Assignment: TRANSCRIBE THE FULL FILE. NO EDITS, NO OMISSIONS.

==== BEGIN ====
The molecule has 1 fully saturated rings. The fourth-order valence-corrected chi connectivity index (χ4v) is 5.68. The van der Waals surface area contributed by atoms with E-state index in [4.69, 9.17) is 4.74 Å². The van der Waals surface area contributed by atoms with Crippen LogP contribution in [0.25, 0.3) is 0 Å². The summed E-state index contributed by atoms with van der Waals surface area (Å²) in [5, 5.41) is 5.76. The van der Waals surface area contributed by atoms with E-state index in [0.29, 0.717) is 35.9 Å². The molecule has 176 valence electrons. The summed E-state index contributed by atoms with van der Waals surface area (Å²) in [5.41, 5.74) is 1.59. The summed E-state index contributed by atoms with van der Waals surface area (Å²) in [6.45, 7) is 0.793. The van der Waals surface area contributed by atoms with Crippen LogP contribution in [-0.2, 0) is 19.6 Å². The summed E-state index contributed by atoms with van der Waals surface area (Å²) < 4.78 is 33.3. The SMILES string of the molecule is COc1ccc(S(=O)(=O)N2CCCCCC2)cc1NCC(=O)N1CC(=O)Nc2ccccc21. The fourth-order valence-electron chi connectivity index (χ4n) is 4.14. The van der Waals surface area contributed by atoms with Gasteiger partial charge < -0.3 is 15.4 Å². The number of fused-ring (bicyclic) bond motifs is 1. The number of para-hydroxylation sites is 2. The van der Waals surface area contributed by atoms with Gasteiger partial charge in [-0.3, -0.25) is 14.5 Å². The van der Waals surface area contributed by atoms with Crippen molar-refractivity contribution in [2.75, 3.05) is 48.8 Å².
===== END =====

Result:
The molecule has 1 fully saturated rings. The fourth-order valence-corrected chi connectivity index (χ4v) is 5.68. The van der Waals surface area contributed by atoms with E-state index in [4.69, 9.17) is 4.74 Å². The van der Waals surface area contributed by atoms with Crippen LogP contribution in [0.25, 0.3) is 0 Å². The summed E-state index contributed by atoms with van der Waals surface area (Å²) in [5, 5.41) is 5.76. The van der Waals surface area contributed by atoms with E-state index in [0.29, 0.717) is 35.9 Å². The molecule has 176 valence electrons. The summed E-state index contributed by atoms with van der Waals surface area (Å²) in [5.41, 5.74) is 1.59. The summed E-state index contributed by atoms with van der Waals surface area (Å²) in [6.45, 7) is 0.793. The van der Waals surface area contributed by atoms with Crippen LogP contribution in [-0.2, 0) is 19.6 Å². The summed E-state index contributed by atoms with van der Waals surface area (Å²) < 4.78 is 33.3. The SMILES string of the molecule is COc1ccc(S(=O)(=O)N2CCCCCC2)cc1NCC(=O)N1CC(=O)Nc2ccccc21. The fourth-order valence-electron chi connectivity index (χ4n) is 4.14. The van der Waals surface area contributed by atoms with Gasteiger partial charge < -0.3 is 15.4 Å². The number of fused-ring (bicyclic) bond motifs is 1. The number of para-hydroxylation sites is 2. The van der Waals surface area contributed by atoms with Gasteiger partial charge in [-0.3, -0.25) is 14.5 Å². The van der Waals surface area contributed by atoms with Crippen molar-refractivity contribution in [2.75, 3.05) is 48.8 Å².